Fact Check: Using Communal Swimming Pool CANNOT Cause HIV Infection

Fact Check

  • by: Ed Payne
Fact Check: Using Communal Swimming Pool CANNOT Cause HIV Infection Fragile Virus

Can using a communal swimming pool cause HIV infection? No, that's not true: The chief medical officer of the AIDS Healthcare Foundation told Lead Stores that there are "no cases of HIV transmission" in a swimming pool. HIV is typically spread through unprotected sexual intercourse, sharing needles or syringes, or from mother to child during childbirth, breastfeeding or pregnancy.

The claim appeared in a post (archived here) published on Facebook on April 27, 2024, under the caption "🗣️No pools for me this summer ‼️" The post's graphic said:

HOA Pool Infected with AIDS. 4th person positive

4th person tested positive this week. Make sure everyone that visited this pool gets checked. The pool wasn't cared for and chemicals were not used.

This is what the post looked like on Facebook at the time of writing:


(Source: Facebook screenshot taken on Mon Apr 29 15:28:05 2024 UTC)

The social media post provides no evidence to support its claim that a pool is infected with AIDS and that four people have tested positive for the disease after visiting it. The post also doesn't identify the city or the state where the pool is located.

The map

Lead Stories found the circled area in the social media post with the help of Google Maps. Utilizing the name Tate Springs from the map in the post, we narrowed our search to communities with the same name in Texas and Tennessee. The highway system near Tate Springs, Texas, was a match, ultimately leading us to nearby Arlington, Texas, and an area bordering Lake Arlington. It's pictured below:


(Source: Google Maps screenshot taken on Mon Apr 29 15:28:05 2024 UTC)


Lead Stories did a search using keywords on Google News, visible here, which found no credible documents or reporting to corroborate such an occurrence in Arlington, Texas.


Dr. Carl Millner, chief medical officer for the AIDS Healthcare Foundation, told Lead Stories in an April 29, 2024, phone interview that the information in the social media post cannot be true. When asked if HIV, which is the virus that causes AIDS, can be spread that way, he said:

No, not at all. It can't be transmitted in swimming pools or hot tubs. It cannot live in a hot tub or a swimming pool. There's no cases of HIV transmission through this modality.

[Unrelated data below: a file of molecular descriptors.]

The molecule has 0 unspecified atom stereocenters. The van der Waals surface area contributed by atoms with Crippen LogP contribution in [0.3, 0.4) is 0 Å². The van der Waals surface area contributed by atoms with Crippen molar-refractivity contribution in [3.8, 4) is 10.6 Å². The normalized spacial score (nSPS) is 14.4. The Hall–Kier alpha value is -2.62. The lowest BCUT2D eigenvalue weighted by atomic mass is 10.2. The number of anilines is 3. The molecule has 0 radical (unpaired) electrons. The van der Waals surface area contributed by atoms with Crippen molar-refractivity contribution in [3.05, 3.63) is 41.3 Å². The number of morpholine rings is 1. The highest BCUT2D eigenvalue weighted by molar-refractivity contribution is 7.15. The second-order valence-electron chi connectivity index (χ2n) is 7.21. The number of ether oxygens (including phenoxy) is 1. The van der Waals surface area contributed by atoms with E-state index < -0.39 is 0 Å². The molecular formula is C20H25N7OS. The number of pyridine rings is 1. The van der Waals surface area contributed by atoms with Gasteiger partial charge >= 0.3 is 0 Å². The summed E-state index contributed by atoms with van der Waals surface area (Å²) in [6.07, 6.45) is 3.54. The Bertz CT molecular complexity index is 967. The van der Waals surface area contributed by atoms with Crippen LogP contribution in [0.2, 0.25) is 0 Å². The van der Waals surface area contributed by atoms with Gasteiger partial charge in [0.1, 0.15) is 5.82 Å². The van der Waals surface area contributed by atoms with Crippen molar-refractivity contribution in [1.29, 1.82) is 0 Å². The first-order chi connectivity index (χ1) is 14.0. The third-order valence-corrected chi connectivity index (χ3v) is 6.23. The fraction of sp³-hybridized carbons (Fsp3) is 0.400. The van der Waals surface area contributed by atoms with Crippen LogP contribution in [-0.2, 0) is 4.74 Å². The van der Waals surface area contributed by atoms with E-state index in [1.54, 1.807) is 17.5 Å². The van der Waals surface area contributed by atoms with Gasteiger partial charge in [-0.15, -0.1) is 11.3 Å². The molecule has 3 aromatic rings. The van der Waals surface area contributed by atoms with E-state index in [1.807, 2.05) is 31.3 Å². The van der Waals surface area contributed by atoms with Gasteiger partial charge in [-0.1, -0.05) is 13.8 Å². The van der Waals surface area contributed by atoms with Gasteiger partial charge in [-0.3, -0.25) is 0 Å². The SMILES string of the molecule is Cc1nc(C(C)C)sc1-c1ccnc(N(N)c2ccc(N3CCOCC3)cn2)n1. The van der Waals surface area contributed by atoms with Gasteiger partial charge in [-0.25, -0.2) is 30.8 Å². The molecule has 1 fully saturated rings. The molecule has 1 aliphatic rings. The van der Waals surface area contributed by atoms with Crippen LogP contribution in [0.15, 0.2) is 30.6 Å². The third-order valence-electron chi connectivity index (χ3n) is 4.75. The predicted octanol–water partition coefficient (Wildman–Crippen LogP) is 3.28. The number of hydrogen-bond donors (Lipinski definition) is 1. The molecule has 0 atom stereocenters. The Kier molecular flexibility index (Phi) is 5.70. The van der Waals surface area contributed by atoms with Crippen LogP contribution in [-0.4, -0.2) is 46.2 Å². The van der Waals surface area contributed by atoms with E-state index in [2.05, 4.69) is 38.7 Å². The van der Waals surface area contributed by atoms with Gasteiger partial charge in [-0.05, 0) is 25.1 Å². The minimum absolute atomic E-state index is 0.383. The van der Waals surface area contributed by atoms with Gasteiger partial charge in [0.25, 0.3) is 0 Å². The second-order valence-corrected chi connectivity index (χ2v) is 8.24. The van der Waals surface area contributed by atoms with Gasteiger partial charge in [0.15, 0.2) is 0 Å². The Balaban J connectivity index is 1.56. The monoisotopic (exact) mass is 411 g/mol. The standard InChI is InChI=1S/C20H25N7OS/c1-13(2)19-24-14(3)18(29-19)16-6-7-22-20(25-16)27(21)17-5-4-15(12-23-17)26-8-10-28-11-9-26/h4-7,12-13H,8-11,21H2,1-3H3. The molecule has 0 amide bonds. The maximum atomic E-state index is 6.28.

... there's something missing to that story because an HIV-positive person swimming in that pool cannot categorically pass HIV.

Millner said HIV is a very fragile virus that only survives in the air for a few seconds and would also die very quickly in water.

Centers for Disease Control and Prevention

In an April 29, 2024, email, a Centers for Disease Control and Prevention spokesperson echoed Millner, saying:

HIV cannot be spread by swimming in the same pool as someone with the virus. Most people get HIV through anal or vaginal sex, or sharing needles, syringes, or other drug injection equipment.

Additional details about HIV transmission are available on the public health agency's website.

Response to claim: GLAAD

GLAAD, a non-profit LGBTQ+ advocacy organization, also responded to a Lead Stories query, saying AIDS cannot be spread in the way described in the post. In an April 29, 2024, email, a GLAAD spokesperson said many people don't fully understand how HIV and AIDS are transmitted:

GLAAD's 2023 HIV Stigma Study findings include: Only 3% of Americans say they are not aware of HIV.

However, awareness isn't everything: factual information is key.

And 85% of Americans agree it is important that information about HIV be available in the community.

The fact that this fact check must be done proves we all have more work to do.

Read more

Additional Lead Stories fact checks of claims related to HIV/AIDS can be found here.

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  Ed Payne

Ed Payne is a staff writer at Lead Stories. He is an Emmy Award-winning journalist as part of CNN’s coverage of 9/11. Ed worked at CNN for nearly 24 years with the CNN Radio Network and CNN Digital. Most recently, he was a Digital Senior Producer for Gray Television’s Digital Content Center, the company’s digital news hub for 100+ TV stations. Ed also worked as a writer and editor for WebMD. In addition to his journalistic endeavors, Ed is the author of two children’s book series: “The Daily Rounds of a Hound” and “Vail’s Tales.” 

Read more about or contact Ed Payne

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